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One area of law that Tindall Gask Bentley is often engaged in is the drafting or enforcement of post-employment restraints.

These restraints are legal provisions that govern the actions of employees after their employment with a company has ended. They are intended to protect the interests of employers, and deal with such things as confidential information, trade secrets and client relationships. It can be quite complex to get the balance right between employer and employee rights when considering and drafting these restraints, while also safeguarding the employer’s business.

Types of Restraints

There are several types of post-employment restraints commonly used in employment contracts:

  • Non-compete clauses. These prevent employees from working for competing businesses or starting their own business in direct competition with the previous employer, for a specified period after leaving their current employer.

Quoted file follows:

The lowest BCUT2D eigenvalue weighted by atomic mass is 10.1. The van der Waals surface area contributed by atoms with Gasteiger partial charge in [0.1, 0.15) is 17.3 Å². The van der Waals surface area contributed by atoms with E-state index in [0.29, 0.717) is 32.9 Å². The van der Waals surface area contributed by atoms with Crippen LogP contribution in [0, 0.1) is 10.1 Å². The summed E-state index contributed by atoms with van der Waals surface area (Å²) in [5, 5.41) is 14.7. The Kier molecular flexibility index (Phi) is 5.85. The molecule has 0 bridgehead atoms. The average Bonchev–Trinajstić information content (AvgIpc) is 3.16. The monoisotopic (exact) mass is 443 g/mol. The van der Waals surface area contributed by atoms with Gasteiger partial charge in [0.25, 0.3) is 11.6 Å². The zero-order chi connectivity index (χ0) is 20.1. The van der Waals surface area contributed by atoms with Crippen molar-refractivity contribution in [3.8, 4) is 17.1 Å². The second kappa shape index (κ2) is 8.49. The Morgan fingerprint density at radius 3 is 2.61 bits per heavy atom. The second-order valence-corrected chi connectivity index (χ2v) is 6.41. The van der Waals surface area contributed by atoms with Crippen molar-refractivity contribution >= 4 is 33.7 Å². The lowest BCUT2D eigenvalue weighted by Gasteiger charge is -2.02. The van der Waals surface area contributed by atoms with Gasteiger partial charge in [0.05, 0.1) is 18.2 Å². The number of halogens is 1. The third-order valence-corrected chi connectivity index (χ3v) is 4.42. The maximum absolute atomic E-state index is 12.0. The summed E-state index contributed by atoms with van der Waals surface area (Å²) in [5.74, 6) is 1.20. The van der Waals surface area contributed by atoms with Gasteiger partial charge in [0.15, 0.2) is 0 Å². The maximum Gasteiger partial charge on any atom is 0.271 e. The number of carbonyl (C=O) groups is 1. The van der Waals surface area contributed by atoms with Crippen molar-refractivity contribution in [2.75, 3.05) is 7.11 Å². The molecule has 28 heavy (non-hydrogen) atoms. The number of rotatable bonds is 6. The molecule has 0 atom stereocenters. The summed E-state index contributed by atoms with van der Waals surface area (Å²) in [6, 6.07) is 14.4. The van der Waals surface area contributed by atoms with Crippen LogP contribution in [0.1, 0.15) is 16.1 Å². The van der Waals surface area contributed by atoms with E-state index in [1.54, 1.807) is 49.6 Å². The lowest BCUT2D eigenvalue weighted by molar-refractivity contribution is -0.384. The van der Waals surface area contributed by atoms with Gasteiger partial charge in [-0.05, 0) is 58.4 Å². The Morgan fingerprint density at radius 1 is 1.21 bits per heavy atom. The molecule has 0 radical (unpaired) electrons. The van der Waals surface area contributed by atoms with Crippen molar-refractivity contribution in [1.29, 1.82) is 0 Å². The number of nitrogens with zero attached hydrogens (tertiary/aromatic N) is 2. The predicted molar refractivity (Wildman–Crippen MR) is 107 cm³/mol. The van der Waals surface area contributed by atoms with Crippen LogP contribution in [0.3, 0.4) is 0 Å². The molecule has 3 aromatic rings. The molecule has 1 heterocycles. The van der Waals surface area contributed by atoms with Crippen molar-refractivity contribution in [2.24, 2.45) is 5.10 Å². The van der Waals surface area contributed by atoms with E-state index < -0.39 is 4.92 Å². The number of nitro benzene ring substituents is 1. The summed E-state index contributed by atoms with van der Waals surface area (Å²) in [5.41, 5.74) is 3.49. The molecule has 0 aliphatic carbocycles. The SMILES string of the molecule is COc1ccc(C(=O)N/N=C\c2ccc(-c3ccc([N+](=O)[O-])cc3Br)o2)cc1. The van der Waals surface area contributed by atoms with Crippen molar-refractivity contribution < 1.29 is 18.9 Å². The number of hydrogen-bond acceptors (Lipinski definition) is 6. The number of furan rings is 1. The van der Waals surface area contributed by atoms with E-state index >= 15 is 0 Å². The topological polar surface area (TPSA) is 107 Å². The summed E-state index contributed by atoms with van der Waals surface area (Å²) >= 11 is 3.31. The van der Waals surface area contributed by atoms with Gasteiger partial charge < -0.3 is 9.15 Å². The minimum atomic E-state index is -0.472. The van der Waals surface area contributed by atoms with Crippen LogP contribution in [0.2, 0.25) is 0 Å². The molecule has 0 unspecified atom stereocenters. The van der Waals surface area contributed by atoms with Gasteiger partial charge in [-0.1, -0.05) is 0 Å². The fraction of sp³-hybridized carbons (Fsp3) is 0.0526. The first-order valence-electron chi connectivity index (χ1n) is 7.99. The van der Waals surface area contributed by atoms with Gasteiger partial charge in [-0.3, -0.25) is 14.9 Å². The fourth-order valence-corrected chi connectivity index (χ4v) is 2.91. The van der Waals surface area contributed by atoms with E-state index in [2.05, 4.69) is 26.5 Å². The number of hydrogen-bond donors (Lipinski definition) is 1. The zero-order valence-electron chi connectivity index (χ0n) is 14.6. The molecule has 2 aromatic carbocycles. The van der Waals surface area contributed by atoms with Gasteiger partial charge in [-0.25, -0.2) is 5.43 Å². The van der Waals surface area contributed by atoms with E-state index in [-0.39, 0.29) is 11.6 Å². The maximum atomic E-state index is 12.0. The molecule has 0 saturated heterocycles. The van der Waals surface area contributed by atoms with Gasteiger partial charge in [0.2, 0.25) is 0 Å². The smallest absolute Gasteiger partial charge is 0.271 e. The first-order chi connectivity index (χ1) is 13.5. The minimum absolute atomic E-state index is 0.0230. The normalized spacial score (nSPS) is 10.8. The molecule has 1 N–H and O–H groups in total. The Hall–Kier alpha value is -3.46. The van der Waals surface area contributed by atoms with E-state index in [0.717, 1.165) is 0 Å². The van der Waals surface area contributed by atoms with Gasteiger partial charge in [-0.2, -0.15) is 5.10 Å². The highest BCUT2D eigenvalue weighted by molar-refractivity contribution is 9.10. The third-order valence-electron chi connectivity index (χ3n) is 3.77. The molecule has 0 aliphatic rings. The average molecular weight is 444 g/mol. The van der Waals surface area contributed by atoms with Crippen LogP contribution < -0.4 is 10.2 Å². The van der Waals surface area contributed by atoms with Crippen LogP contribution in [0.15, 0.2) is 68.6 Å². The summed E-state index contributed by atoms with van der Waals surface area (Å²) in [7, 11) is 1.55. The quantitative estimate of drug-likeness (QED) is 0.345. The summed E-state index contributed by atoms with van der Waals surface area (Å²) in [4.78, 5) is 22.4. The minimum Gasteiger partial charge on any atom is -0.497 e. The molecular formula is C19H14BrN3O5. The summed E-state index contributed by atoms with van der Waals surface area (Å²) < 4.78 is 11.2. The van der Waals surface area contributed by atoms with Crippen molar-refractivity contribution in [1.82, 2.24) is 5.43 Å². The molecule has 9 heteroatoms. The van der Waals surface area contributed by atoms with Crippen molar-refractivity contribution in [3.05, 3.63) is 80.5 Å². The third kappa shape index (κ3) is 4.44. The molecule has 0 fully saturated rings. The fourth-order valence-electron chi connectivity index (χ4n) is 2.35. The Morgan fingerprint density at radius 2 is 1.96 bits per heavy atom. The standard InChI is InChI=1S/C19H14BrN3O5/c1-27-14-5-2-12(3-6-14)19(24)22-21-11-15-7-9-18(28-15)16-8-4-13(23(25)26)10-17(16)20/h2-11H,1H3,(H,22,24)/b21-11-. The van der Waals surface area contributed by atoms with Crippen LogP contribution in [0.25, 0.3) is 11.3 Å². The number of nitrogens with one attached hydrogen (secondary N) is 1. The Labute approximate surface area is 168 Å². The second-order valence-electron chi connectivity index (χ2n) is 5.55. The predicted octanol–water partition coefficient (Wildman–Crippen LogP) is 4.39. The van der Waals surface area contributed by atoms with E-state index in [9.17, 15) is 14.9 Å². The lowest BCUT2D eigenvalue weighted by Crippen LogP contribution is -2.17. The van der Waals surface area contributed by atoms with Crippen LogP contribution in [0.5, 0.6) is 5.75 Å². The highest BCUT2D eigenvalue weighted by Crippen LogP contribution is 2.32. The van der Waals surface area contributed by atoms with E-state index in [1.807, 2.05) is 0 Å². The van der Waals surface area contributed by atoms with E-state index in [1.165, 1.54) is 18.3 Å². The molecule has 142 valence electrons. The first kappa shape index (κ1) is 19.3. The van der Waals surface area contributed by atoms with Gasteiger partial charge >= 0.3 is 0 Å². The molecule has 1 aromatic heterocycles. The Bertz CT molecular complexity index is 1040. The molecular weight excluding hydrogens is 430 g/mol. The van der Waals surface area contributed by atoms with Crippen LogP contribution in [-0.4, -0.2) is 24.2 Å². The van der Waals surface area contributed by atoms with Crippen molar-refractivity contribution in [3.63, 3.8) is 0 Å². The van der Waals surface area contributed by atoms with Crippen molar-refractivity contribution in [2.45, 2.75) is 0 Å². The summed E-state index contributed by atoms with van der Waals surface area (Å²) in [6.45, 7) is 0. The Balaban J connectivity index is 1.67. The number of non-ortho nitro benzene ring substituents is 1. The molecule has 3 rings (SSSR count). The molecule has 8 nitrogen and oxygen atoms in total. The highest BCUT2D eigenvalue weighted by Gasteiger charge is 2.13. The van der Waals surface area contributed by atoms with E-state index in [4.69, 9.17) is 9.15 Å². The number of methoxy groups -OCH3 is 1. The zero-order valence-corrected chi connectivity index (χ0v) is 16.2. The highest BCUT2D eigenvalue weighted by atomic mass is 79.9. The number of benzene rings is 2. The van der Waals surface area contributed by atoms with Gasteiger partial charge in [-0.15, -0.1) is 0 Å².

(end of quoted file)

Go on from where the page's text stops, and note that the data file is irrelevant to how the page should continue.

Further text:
• Non-solicitation clauses. These restrict employees from soliciting clients or colleagues from their former workplace for a certain period of time.
  • Non-disclosure clauses. These prohibit the disclosure of confidential information or trade secrets obtained during employment.

Enforcement of restraints

This is where it is critical for employers to obtain solid legal advice in the drafting of their employment contracts. The enforceability of post-employment restraints depends on a number of factors including their duration, geographic scope, and their ‘reasonableness’. If it comes to that, a Court will often make decisions based on these factors. What constitutes ‘reasonableness’ can vary dependent on the circumstances.

It is important to note that certain industries such as the legal and medical professions, have industry-specific regulations that govern their post-employment restraints.

At TGB Lawyers, we frequently advise employers on the construction of post-employment restraints in their employment contracts, to ensure that they are legally enforceable.